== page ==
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tortoise hay

Is Hay Healthy for Tortoises?

Tortoises benefit greatly from a diet high in foraging material, such as hay. This is far superior to fruits and vegetables, and much cheaper.

Some well-known tortoise keepers recommend a diet for grassland species that contains up to 85 percent high-fiber foraging feed such as alfalfa hay, timothy hay, meadow hay, and various other grasses, with only a small portion of the diet consisting of fresh produce such as vegetables and fruits.

It is necessary to know the differences between the various types of hay available and to provide an ideal mix of hays and leafy greens for your tortoise. This article will go over the best types of hay for tortoises. Continue reading to find out more!

Tortoise Hay

The best types of hay for tortoises are Alfalfa Hay, Grass Hay, Timothy Hay, Meadow Hay, Orchard Hay, and Oat Hay.

Alfalfa Hay

Alfalfa is the most widely available and popular type of hay. It is high in protein, energy, vitamins, and minerals. It is also very digestible.

Alfalfa hay also has more cell solubles, less cellulose, higher protein, and lower fiber than grass hays. Because it has a high-protein and low-fiber content, alfalfa hay is best fed in conjunction with other, higher-fiber hays.

Alfalfa is preferred over other types of hay because it is highly palatable. However, overfeeding grassland tortoises a high-protein diet can result in tortoise shell pyramiding. It is important to remember that alfalfa hay has to be fed in moderation. Alfalfa hay should not comprise of more than 50% of a tortoise’s diet.

Grass Hays

With their low-nutrient but high-fiber content, grass hays best mimic a grassland tortoise’s natural diet.

Tortoises spend most of their day foraging for food in the wild, frequently eating throughout the day. Including grass hays as a major component of the diet mimics this constant foraging and provides enrichment to tortoises in the form of something to do during the day.

The high-fiber content of grass hays also promotes healthy digestion and solid, normal stools, which are indicators of overall health.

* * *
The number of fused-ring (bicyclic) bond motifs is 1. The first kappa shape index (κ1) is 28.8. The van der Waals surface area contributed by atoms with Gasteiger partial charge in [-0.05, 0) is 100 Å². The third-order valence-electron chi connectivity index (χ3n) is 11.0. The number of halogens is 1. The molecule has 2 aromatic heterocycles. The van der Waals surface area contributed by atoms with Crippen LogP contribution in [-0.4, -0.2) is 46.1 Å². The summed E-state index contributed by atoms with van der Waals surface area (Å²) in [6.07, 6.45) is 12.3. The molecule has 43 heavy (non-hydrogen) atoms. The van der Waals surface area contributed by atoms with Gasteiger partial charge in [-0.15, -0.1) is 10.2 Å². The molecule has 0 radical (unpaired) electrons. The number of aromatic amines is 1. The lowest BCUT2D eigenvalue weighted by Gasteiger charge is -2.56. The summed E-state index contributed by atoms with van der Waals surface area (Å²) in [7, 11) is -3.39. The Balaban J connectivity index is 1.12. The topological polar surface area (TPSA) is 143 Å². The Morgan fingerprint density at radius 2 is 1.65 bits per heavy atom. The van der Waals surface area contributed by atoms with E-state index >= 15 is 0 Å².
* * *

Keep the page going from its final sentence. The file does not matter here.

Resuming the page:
Timothy Hay

Timothy hay is a common type of hay. It has high fiber content and a calcium-to-phosphorus ratio that is balanced. Timothy hay contains about 8% protein, which is considered moderate for hay.

The main disadvantage of feeding timothy hay to tortoises is that it contains a lot of stems. Some tortoises enjoy the hard, crunchy pieces, while others prefer the softer hay.

Meadow Hay

Meadow hay is made up of various naturally occurring grass hays, such as ryegrass, fescue, and orchard grass. It offers an enticing blend of textures, fragrances, and flavors. It is typically sweet and nutrient-dense, with high fiber and low to moderate protein content. The protein content of meadow grass hay is typically between 6% and 10%.

Orchard Hay

Orchard hay is a favorite of tortoises. It is soft and does not have all of the stems and seed heads common in first cut timothy hay. On the other hand, Orchard hay has a high protein content, ranging from 10 to 12 percent. It also has more calories than timothy hay. However, orchard hay contains more fiber than timothy hay.

Orchard Hay is great for a tortoise that is growing or needs to gain weight. It is one of the best grasses for leopard tortoises.

Oat Hay

Oat hay is a different variety of hay made from an oat crop that is not harvested for grain. It is commonly used to supplement other hays because it lacks the higher nutrient density of higher quality hays. Because oat hay is low in calcium and frequently high in nitrates, it is not suitable for tortoises in large quantities.

While oat hay is great for adding variety to the diet, it should not be used as a primary food source. I personally would only feed oat hay temporarily if it is the only hay available.

Do Tortoises Eat Hay?

Although not all tortoises will accept hay, you can “train” them to eat it by including it in their daily diet. Cut the hay into small pieces to make it more difficult to pick out. The more they become accustomed to seeing it and consuming pieces here and there, the more likely they are to begin eating it.

Even in the cooler months, your tortoise should eat various foods such as grass, weeds, and greens. Try out different types of hay on your tortoises – don’t confine it to a single type. Just because your tortoise refuses one type of hay doesn’t mean it won’t eat another.

Conclusion

Some final tips, when selecting hay for your tortoise, look for one that is high in fiber and low in protein. In general, the greener the hay, the more chlorophyll it contains, which means it contains more vitamins and minerals. Older, browner hay has more fiber but less nutritional value.

When selecting hay, look for one that has a sweet, fresh scent. You don’t want to give out dusty or moldy hay.

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